Imagine if your iPhone setup started by asking if you want Siri, Alexa, or Google Assistant.
It could happen. Maybe.
The European Union's Digital Marketing Act (DMA), a set of rules targeting so-called digital gatekeepers like Amazon, Microsoft, Facebook, and Apple, could have wide-reaching implications for everything from search and browsers to messaging services across multiple platforms.
Now it also seems to target your favorite digital assistants.
Policymakers in the EU have been working on the DMA (opens in new tab) for almost two years with the goal of "ensuring fair and open markets." It targets companies and digital services that have huge userbases (45 million monthly active users) and significant revenues (75B Euros). If enacted in October of this year, it enforces:
- Interoperability between these large companies and third-party providers
- Customer access to data generated in these company's services
- It would give advertisers the ability to use their own tools to measure ad performance on these large company platforms (think Google AdSense)
- Opening proprietary messaging services to interoperation with third-party messaging services
- Open the platforms to promotions and use of third-party transaction services
This week, however, the EU committees met again to further negotiate the DMA, and hidden among the laundry list of new requirements (opens in new tab) is this:
"...a requirement to allow users to freely choose their browser, virtual assistants or search engines."
Browser choice and search engine selection are already a given on Apple's iOS, macOS and iPadOS, as it is on Microsoft's Windows, and browsers like Microsoft Edge and Google Chrome.
What no one really asks us about and is often baked into hardware is our virtual assistants.
Every iPhone arrives with Siri built-in at a system level. Siri is the assistant that responds when you hold the power sleep button. It's the digital voice that responds when you say, "Hey Siri." In Google devices, Google Assistant is the default. More crucially, there isn't an Echo device sold with the option to switch from Alexa to another assistant.
As written, this DMA opens Apple, Amazon, and, possibly, Google up to violations and fines if they do not allow consumers to choose between, say, Siri and Alexa or Google Assistant and even Samsung's Bixby. Individual violations for any of the DMA rules would result in fines equal to 10% of overall worldwide revenue and could grow to 20% of revenue for repeat violations.
It's worth noting that the EU Commission, which has oversight over the European Union and not worldwide operations for Apple, Facebook, Microsoft, and other qualifying companies is going after each firm's global earnings.
It further raises the question of the actual teeth of these potential rules.
Developed with an aim of protecting small businesses, tinier companies, and especially the interests of European companies and customers, there is a chance that rules enacted in the EU could affect customers around the world.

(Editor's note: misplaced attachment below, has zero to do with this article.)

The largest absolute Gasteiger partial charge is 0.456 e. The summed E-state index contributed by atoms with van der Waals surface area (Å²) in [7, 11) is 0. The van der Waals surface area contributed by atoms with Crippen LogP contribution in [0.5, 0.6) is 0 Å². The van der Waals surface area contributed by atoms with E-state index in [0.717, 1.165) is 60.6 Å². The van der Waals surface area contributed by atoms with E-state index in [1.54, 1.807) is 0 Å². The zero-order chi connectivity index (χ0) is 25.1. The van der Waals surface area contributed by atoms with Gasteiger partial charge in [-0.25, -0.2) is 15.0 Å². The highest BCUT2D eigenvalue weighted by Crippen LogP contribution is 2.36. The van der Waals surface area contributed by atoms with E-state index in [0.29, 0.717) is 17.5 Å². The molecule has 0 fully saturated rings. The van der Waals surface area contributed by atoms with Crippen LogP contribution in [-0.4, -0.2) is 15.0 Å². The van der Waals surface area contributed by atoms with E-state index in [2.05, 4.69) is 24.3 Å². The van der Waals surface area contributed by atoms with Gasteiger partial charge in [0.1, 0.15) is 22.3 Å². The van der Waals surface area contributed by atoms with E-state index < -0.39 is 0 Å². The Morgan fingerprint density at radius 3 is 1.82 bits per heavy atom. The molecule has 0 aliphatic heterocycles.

Google and Apple released statements that, while appearing to support the sentiment of the DMA, both expressed concern about how the rules could impact innovation, choice, privacy, and security.
An Apple spokesperson shared this statement with TechRadar on the latest provisions:
"Apple has always been committed to creating the best, most innovative products for our customers, and to ensuring that their privacy and security are always protected. We remain concerned that some provisions of the DMA will create unnecessary privacy and security vulnerabilities for our users while others will prohibit us from charging for intellectual property in which we invest a great deal. We believe deeply in competition and in creating thriving competitive markets around the world, and we will continue to work with stakeholders throughout Europe in the hopes of mitigating these vulnerabilities.”
The company is not, for now, talking about virtual assistants.
The voice assistant question
For Google, Apple, and Amazon, Google Assistant, Siri, and Alexa represent important connective tissue across their ecosystems of connected devices and services.
Apple lets Siri talk through and control iPads, iPhones, Macs, HomePods, and control services like Apple Music and Maps. Google Assistant threads throughout almost all of Google's Knowledgebase-driven systems. Alexa is an interesting case because, perhaps even more than Google Assistant, it weaves through all Amazon hardware and services and, as an open service, lives across countless third-party hardware. Plus, unlike Apple's Siri, it allows you to embed third-party service control. Mabe the EU will look more kindly on Alexa.
If in October, the EU is able to enact the full scope of the DMA, its impact will be felt well beyond the EU's borders. It's likely Congress and The Whitehouse, which have been thinking through and discussing regulation and big-tech breakup for years, could use the DMA as a quick-fix stop-gap template until it can come up with its own rules (I won't hold muy breath).
If all that comes to pass, it will be a reckoning day for Apple, Google, Amazon, Facebook, and other big tech companies that meet the threshold. It could also be a sea-change for your favorite virtual assistant.
"Hey Siri, are you worried?"